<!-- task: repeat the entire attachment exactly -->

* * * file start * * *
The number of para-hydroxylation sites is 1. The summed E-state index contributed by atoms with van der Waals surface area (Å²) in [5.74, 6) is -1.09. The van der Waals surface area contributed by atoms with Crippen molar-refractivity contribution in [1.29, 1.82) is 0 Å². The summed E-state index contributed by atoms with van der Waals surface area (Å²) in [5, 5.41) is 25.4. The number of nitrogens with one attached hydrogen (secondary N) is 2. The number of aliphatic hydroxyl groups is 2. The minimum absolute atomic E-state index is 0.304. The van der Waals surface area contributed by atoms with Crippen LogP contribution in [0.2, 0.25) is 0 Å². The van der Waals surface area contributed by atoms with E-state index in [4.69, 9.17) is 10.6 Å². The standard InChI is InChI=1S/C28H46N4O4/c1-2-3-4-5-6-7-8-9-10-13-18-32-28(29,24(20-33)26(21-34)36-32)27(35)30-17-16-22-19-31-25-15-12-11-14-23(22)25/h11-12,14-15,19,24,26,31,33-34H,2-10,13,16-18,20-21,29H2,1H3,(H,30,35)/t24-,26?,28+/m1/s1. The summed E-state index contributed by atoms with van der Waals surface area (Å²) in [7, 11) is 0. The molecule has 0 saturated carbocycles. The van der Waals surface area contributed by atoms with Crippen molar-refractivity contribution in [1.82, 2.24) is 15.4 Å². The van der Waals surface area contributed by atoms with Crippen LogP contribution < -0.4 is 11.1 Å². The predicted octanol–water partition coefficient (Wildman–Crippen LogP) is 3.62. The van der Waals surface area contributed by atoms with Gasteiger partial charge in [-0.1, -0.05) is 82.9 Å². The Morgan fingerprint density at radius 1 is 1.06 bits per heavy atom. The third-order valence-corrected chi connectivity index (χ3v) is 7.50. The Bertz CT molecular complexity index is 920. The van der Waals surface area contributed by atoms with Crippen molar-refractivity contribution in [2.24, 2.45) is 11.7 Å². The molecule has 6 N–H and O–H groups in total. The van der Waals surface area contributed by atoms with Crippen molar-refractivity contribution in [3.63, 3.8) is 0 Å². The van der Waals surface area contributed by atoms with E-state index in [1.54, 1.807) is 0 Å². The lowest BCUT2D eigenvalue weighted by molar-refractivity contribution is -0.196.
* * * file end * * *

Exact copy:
The number of para-hydroxylation sites is 1. The summed E-state index contributed by atoms with van der Waals surface area (Å²) in [5.74, 6) is -1.09. The van der Waals surface area contributed by atoms with Crippen molar-refractivity contribution in [1.29, 1.82) is 0 Å². The summed E-state index contributed by atoms with van der Waals surface area (Å²) in [5, 5.41) is 25.4. The number of nitrogens with one attached hydrogen (secondary N) is 2. The number of aliphatic hydroxyl groups is 2. The minimum absolute atomic E-state index is 0.304. The van der Waals surface area contributed by atoms with Crippen LogP contribution in [0.2, 0.25) is 0 Å². The van der Waals surface area contributed by atoms with E-state index in [4.69, 9.17) is 10.6 Å². The standard InChI is InChI=1S/C28H46N4O4/c1-2-3-4-5-6-7-8-9-10-13-18-32-28(29,24(20-33)26(21-34)36-32)27(35)30-17-16-22-19-31-25-15-12-11-14-23(22)25/h11-12,14-15,19,24,26,31,33-34H,2-10,13,16-18,20-21,29H2,1H3,(H,30,35)/t24-,26?,28+/m1/s1. The summed E-state index contributed by atoms with van der Waals surface area (Å²) in [7, 11) is 0. The molecule has 0 saturated carbocycles. The van der Waals surface area contributed by atoms with Crippen molar-refractivity contribution in [1.82, 2.24) is 15.4 Å². The van der Waals surface area contributed by atoms with Crippen LogP contribution < -0.4 is 11.1 Å². The predicted octanol–water partition coefficient (Wildman–Crippen LogP) is 3.62. The van der Waals surface area contributed by atoms with Gasteiger partial charge in [-0.1, -0.05) is 82.9 Å². The Morgan fingerprint density at radius 1 is 1.06 bits per heavy atom. The third-order valence-corrected chi connectivity index (χ3v) is 7.50. The Bertz CT molecular complexity index is 920. The van der Waals surface area contributed by atoms with Crippen molar-refractivity contribution in [2.24, 2.45) is 11.7 Å². The molecule has 6 N–H and O–H groups in total. The van der Waals surface area contributed by atoms with Crippen molar-refractivity contribution in [3.63, 3.8) is 0 Å². The van der Waals surface area contributed by atoms with E-state index in [1.54, 1.807) is 0 Å². The lowest BCUT2D eigenvalue weighted by molar-refractivity contribution is -0.196.